Sometimes when a person develops Alzheimer’s, a side syndrome is “sundowning.” Sundowning happens as dusk descends, and it lasts into the night. With it your senior becomes more and more agitated. Sundowning seems to peak in the middle stages of the disease of Alzheimer’s and then decreases as the disease gets worse. So what can you do to keep your family member from becoming restless and up pacing all night?
Well, first as background, it’s important to know that the changes which occur in memory and behavior with Alzheimer’s can affect your senior’s sleeping pattern. Because of the sleep pattern disturbance, this then can lead to behavior changes too. Some factors which may help to contribute sundowning are the following:
- If your senior is suffering from end of the day exhaustion which can be both mental and physical.
- If his or her internal body clock is out of sync. This can cause a biological mix up between day and night.
- If the lighting in the rooms is reduced so that it increases the appearance of shadows which will cause your senior to see something that isn’t there and become afraid and confused.
- If you are exhausted and stressed, and your body language shows it; then your loved one will act out to your stress.
- Sometimes when your loved one has a dream and becomes disoriented because he or she can’t separate reality from the dream.
- Your senior may need less sleep which happens sometimes to older adults.
What can you do to calm your family member then?
- If your family member is awake and seems to be upset, approach your loved one in a manner that is calming. Ask if there is something which he or she needs that you can get.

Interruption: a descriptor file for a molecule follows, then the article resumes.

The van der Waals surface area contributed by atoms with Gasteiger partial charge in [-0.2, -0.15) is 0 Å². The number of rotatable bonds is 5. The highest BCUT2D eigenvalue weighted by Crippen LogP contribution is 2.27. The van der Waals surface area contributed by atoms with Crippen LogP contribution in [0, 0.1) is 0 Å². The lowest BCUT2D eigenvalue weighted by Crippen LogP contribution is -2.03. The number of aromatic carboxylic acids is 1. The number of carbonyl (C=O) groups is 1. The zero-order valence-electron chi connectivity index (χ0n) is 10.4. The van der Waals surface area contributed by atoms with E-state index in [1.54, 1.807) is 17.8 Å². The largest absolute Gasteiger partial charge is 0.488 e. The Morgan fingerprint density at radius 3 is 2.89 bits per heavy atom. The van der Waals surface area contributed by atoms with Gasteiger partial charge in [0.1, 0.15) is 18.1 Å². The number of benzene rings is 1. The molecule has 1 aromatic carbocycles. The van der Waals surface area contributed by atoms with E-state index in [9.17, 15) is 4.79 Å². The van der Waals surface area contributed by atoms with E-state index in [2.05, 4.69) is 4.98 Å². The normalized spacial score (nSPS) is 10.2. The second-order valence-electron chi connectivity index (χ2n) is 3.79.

- You can remind him or her of the time gently. Avoid getting into an argument here. Reassure your loved one that everything is fine but don’t use physical restraint. If your senior is pacing, allow him or her to do so but with you in the room.
- Keep the home well lit during the evening and make sure there is adequate light where your senior goes. Adequate lighting can help to reduce your loved one’s sundowning as the disorder tends to increases because of the disorientation which darkness can bring.
- Make sure his or her sleeping environment is peaceful, safe and comfortable. The temperature should be at comfortable level, nightlights put in, door and window locks may need to be installed too. You can also install door sensors, window locks and motion detectors which can alert family members if your loved one is trying to leave the home.
- You can plan more active days, but don’t exhaust you loved one. Also adhere to a regular schedule of waking up and going to bed; serve large lunches and smaller dinners and restrict sweets and caffeine consumption to earlier in the day.
A loved one who does suffer from sundowners can be guided to a more restful night’s sleep. It takes some work and patience on your end and cooperation on your senior’s part, but a good night’s sleep is possible.
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